Lyric Poetry: The Pain and the Pleasure of Words

By Mutlu Konuk Blasing | Go to book overview
Save to active project

Chapter 3


Erato is the lyric muse, and eros is a generic subject matter of the lyric. Thus, what relation the pains and pleasures of lyric language may bear to sexuality is an askable question, and it may be posed in terms of the relation of the lyric subject to the psychosexual subject that is concurrently formulated in the mother tongue. Language learning and erotogenic formulation of a coherent body are inextricable processes, and pleasure in language has an erotic resonance, just as erotic pleasure has a linguistic aspect.

Pleasure will not reduce to an organic function because it has a history. Serge Leclaire's account of this history is most germane to the linguistic history that I am focusing on. The erotogenic body, he proposes, is a symbolic or represented body comprising a set of zones selected through a series of “originary” representations (1998, 44–45). An area of the body experiences an “immediately accessible, felt difference—pleasure or unpleasure”—and registers the mark of that difference, and the erotogenic body is formulated as a text bearing the memory traces of these sensations (46).1 The “textual” inscription of the erotogenic body on the undifferentiated physiological body of the infant entails a process of selection and zoning of the body into surfaces and is concurrent with the selection and zoning of acoustic into phonemic phenomena.

The inscription of erotogenic zones thus effects another passage from sensations to signifying marks. An erotogenic zone is a signifying zone, a repeatable “letter trace” of what cannot be repeated, an originary representation of a bliss that exists only as a memory trace marking its loss. The letter that “fixates and annuls jouissance(Leclaire 1998, 53) is both a trope of a trace—a pleasurable or unpleasurable experience leaves a mnemic trace “in the form of a graphic, acoustic, visual, tactile, or olfactory trait” (93)—and rather literally a letter trace, as Leclaire shows in case analyses of the recurrent literal linkages that make for symptoms. Thus “To take the body literally is to learn to spell out the orthography of the name composed by the erotogenic zones that constitute it” (59). Each letter fixes a singular zone of pain or pleasure, and one's body is as distinct as a “secret name” made up of one's singular letters.2 Again, this is quite literally the case, for the letters of names come into play in the inscription of the body, and often there is a “resemblance between a patient's fundamental phantasm and his name” (83).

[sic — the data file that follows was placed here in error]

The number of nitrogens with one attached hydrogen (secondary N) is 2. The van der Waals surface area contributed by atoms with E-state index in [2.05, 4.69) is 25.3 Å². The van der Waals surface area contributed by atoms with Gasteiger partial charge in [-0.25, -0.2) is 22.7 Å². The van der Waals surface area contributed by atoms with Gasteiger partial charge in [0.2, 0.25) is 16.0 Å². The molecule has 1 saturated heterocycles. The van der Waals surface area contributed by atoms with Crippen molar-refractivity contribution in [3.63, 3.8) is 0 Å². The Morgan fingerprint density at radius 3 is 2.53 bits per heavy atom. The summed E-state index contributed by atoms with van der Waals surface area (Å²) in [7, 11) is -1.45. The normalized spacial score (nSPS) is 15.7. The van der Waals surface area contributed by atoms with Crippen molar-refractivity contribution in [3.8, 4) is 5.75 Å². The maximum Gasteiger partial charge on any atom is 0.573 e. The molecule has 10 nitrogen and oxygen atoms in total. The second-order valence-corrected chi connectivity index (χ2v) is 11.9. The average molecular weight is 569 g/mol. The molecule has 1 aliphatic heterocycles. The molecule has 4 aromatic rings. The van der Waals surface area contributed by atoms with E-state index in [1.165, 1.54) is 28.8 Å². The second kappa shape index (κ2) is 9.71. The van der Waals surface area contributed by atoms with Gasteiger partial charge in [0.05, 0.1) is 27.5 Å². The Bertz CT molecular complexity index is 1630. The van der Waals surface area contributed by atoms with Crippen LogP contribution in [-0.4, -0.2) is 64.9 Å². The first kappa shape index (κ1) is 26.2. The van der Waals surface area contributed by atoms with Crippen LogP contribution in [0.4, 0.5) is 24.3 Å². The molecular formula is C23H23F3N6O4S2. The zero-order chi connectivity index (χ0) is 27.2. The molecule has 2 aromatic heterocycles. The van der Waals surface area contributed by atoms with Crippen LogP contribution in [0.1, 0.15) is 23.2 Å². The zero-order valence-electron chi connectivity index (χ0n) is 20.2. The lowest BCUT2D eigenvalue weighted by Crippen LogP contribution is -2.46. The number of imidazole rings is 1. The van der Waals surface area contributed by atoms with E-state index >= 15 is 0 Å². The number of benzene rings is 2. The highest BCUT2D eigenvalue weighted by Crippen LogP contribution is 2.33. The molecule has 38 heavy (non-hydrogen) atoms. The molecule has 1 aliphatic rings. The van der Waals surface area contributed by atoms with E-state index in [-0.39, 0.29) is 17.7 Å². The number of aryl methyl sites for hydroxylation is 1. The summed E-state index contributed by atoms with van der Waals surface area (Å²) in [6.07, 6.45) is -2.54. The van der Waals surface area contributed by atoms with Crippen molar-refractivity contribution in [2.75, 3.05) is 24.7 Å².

Notes for this page

Add a new note
If you are trying to select text to create highlights or citations, remember that you must now click or tap on the first word, and then click or tap on the last word.
Loading One moment ...
Project items
Cite this page

Cited page

Citations are available only to our active members.
Sign up now to cite pages or passages in MLA, APA and Chicago citation styles.

Cited page

Bookmark this page
Lyric Poetry: The Pain and the Pleasure of Words


Text size Smaller Larger
Search within

Search within this book

Look up

Look up a word

  • Dictionary
  • Thesaurus
Please submit a word or phrase above.
Print this page

Print this page

Why can't I print more than one page at a time?

While we understand printed pages are helpful to our users, this limitation is necessary to help protect our publishers' copyrighted material and prevent its unlawful distribution. We are sorry for any inconvenience.
Full screen
/ 216

matching results for page

Cited passage

Citations are available only to our active members.
Sign up now to cite pages or passages in MLA, APA and Chicago citation styles.

Cited passage

Welcome to the new Questia Reader

The Questia Reader has been updated to provide you with an even better online reading experience.  It is now 100% Responsive, which means you can read our books and articles on any sized device you wish.  All of your favorite tools like notes, highlights, and citations are still here, but the way you select text has been updated to be easier to use, especially on touchscreen devices.  Here's how:

1. Click or tap the first word you want to select.
2. Click or tap the last word you want to select.

OK, got it!

Thanks for trying Questia!

Please continue trying out our research tools, but please note, full functionality is available only to our active members.

Your work will be lost once you leave this Web page.

For full access in an ad-free environment, sign up now for a FREE, 1-day trial.

Already a member? Log in now.

Are you sure you want to delete this highlight?